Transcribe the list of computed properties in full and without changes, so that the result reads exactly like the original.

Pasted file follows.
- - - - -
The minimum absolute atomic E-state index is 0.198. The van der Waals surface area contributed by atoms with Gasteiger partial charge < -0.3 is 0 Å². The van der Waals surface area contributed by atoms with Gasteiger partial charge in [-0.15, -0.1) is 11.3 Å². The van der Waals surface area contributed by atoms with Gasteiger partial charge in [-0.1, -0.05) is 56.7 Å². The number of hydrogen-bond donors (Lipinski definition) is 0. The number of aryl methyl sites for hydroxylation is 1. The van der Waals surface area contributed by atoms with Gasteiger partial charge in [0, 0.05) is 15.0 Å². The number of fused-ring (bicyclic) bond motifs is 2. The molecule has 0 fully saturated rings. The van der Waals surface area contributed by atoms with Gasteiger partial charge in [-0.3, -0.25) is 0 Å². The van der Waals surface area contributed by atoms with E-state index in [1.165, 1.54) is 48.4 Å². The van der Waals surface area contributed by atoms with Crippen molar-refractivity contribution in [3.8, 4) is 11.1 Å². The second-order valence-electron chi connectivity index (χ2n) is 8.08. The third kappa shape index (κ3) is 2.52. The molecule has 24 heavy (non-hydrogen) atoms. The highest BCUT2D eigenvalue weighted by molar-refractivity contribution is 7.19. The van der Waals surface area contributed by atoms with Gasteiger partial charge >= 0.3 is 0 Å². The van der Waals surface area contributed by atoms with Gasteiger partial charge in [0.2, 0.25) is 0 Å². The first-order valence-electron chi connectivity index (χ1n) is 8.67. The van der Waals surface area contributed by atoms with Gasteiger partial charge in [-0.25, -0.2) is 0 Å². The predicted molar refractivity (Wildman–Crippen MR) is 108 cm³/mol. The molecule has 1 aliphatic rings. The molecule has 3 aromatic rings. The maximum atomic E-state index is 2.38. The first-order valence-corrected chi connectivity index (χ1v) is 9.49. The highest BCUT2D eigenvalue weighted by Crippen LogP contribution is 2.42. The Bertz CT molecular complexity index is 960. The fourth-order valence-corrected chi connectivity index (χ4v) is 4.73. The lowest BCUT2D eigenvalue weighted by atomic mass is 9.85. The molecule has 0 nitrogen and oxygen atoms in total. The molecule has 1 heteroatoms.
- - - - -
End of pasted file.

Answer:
The minimum absolute atomic E-state index is 0.198. The van der Waals surface area contributed by atoms with Gasteiger partial charge < -0.3 is 0 Å². The van der Waals surface area contributed by atoms with Gasteiger partial charge in [-0.15, -0.1) is 11.3 Å². The van der Waals surface area contributed by atoms with Gasteiger partial charge in [-0.1, -0.05) is 56.7 Å². The number of hydrogen-bond donors (Lipinski definition) is 0. The number of aryl methyl sites for hydroxylation is 1. The van der Waals surface area contributed by atoms with Gasteiger partial charge in [0, 0.05) is 15.0 Å². The number of fused-ring (bicyclic) bond motifs is 2. The molecule has 0 fully saturated rings. The van der Waals surface area contributed by atoms with Gasteiger partial charge in [-0.3, -0.25) is 0 Å². The van der Waals surface area contributed by atoms with E-state index in [1.165, 1.54) is 48.4 Å². The van der Waals surface area contributed by atoms with Crippen molar-refractivity contribution in [3.8, 4) is 11.1 Å². The second-order valence-electron chi connectivity index (χ2n) is 8.08. The third kappa shape index (κ3) is 2.52. The molecule has 24 heavy (non-hydrogen) atoms. The highest BCUT2D eigenvalue weighted by molar-refractivity contribution is 7.19. The van der Waals surface area contributed by atoms with Gasteiger partial charge >= 0.3 is 0 Å². The van der Waals surface area contributed by atoms with Gasteiger partial charge in [0.2, 0.25) is 0 Å². The first-order valence-electron chi connectivity index (χ1n) is 8.67. The van der Waals surface area contributed by atoms with Gasteiger partial charge in [-0.25, -0.2) is 0 Å². The predicted molar refractivity (Wildman–Crippen MR) is 108 cm³/mol. The molecule has 1 aliphatic rings. The molecule has 3 aromatic rings. The maximum atomic E-state index is 2.38. The first-order valence-corrected chi connectivity index (χ1v) is 9.49. The highest BCUT2D eigenvalue weighted by Crippen LogP contribution is 2.42. The Bertz CT molecular complexity index is 960. The fourth-order valence-corrected chi connectivity index (χ4v) is 4.73. The lowest BCUT2D eigenvalue weighted by atomic mass is 9.85. The molecule has 0 nitrogen and oxygen atoms in total. The molecule has 1 heteroatoms.